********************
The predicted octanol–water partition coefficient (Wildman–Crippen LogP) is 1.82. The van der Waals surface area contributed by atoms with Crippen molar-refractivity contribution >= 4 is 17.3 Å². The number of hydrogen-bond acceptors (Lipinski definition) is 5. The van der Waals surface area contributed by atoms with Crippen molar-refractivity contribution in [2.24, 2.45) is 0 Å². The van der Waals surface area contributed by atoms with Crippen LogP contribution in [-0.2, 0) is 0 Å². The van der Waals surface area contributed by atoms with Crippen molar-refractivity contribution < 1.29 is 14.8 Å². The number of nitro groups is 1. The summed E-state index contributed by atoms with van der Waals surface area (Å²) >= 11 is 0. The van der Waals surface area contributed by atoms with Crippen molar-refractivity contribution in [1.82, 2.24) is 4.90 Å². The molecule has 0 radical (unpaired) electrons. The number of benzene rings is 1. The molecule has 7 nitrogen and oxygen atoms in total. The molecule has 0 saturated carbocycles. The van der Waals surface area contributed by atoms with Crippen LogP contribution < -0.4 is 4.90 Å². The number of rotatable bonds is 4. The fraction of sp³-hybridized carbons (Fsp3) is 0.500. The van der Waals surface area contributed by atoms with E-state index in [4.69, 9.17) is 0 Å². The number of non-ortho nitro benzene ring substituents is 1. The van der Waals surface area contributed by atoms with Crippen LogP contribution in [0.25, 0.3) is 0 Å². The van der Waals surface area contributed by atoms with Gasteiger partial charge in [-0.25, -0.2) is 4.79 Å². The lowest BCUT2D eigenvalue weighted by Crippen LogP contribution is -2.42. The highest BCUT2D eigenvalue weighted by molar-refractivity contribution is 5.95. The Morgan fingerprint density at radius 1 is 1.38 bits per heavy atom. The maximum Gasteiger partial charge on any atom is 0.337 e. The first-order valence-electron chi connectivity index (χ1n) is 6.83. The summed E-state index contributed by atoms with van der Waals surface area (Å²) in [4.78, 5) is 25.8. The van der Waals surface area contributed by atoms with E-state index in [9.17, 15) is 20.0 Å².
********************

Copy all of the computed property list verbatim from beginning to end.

The predicted octanol–water partition coefficient (Wildman–Crippen LogP) is 1.82. The van der Waals surface area contributed by atoms with Crippen molar-refractivity contribution >= 4 is 17.3 Å². The number of hydrogen-bond acceptors (Lipinski definition) is 5. The van der Waals surface area contributed by atoms with Crippen molar-refractivity contribution in [2.24, 2.45) is 0 Å². The van der Waals surface area contributed by atoms with Crippen LogP contribution in [-0.2, 0) is 0 Å². The van der Waals surface area contributed by atoms with Crippen molar-refractivity contribution < 1.29 is 14.8 Å². The number of nitro groups is 1. The summed E-state index contributed by atoms with van der Waals surface area (Å²) >= 11 is 0. The van der Waals surface area contributed by atoms with Crippen molar-refractivity contribution in [1.82, 2.24) is 4.90 Å². The molecule has 0 radical (unpaired) electrons. The number of benzene rings is 1. The molecule has 7 nitrogen and oxygen atoms in total. The molecule has 0 saturated carbocycles. The van der Waals surface area contributed by atoms with Crippen LogP contribution < -0.4 is 4.90 Å². The number of rotatable bonds is 4. The fraction of sp³-hybridized carbons (Fsp3) is 0.500. The van der Waals surface area contributed by atoms with E-state index in [4.69, 9.17) is 0 Å². The number of non-ortho nitro benzene ring substituents is 1. The van der Waals surface area contributed by atoms with Crippen LogP contribution in [0.25, 0.3) is 0 Å². The van der Waals surface area contributed by atoms with Gasteiger partial charge in [-0.25, -0.2) is 4.79 Å². The lowest BCUT2D eigenvalue weighted by Crippen LogP contribution is -2.42. The highest BCUT2D eigenvalue weighted by molar-refractivity contribution is 5.95. The Morgan fingerprint density at radius 1 is 1.38 bits per heavy atom. The maximum Gasteiger partial charge on any atom is 0.337 e. The first-order valence-electron chi connectivity index (χ1n) is 6.83. The summed E-state index contributed by atoms with van der Waals surface area (Å²) in [4.78, 5) is 25.8. The van der Waals surface area contributed by atoms with E-state index in [9.17, 15) is 20.0 Å².